“Also, the rate of crimes aided by okada and keke keeps rising. They are also used as getaway means by criminals. Therefore, after consultations with stakeholders, the State Security Council, in compliance with the extant Transport Sector Reform Law 2018, has decided to commence enforcement of the law which bans the operation of okada and keke in six local government areas and nine local council development areas (LCDAs).”
Putting some of the records straight, Omotoso said the Lagos State government has not given licence to any person or group to operate commercial services with motorcycles.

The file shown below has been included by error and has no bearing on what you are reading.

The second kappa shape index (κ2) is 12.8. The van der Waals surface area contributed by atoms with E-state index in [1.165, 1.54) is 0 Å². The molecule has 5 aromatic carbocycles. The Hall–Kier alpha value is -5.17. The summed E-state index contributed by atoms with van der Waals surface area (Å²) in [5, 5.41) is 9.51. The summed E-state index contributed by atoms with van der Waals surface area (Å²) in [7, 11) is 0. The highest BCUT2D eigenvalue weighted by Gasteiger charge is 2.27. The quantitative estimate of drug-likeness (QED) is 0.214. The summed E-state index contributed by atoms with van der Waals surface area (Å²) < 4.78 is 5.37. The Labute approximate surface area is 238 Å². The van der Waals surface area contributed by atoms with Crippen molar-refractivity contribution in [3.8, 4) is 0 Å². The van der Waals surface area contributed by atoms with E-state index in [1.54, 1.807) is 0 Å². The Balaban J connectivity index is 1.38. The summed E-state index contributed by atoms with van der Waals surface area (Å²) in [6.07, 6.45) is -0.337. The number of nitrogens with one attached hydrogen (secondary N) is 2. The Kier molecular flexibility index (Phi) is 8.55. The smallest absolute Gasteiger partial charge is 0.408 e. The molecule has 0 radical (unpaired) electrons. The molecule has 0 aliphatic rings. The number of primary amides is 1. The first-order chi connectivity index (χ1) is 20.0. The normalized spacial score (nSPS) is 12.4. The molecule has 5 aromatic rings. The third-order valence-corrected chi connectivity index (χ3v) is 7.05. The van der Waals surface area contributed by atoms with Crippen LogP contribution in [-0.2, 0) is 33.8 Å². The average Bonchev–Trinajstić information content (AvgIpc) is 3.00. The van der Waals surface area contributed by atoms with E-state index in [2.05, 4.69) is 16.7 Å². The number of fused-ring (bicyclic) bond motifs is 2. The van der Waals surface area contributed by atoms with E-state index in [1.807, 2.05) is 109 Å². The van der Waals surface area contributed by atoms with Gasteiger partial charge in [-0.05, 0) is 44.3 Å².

“As far as I am concerned, the government has not registered any company to come and be running okada. In fact, what the government was trying to look at is how to regulate these people so that their excesses can be curtailed.
“But as far as I know, nobody has been licensed to go and start running okada. It is unfortunate looking at the rate at which people are dying; the rates at which people are being robbed on the roads; the police are worried, everybody is worried.”
The commissioner has also said that a large number of those he called the poor people have asked the government to ban okada operations.
Omotoso, however, said that those who are doing courier services, without carrying passengers, would be allowed, because they don’t constitute so much danger.
He added: “The motorbikes have to be above 200cc and you have to have a box behind you that you are doing courier service and you don’t have to carry passengers. You also have to be well-kitted and wear your helmet.”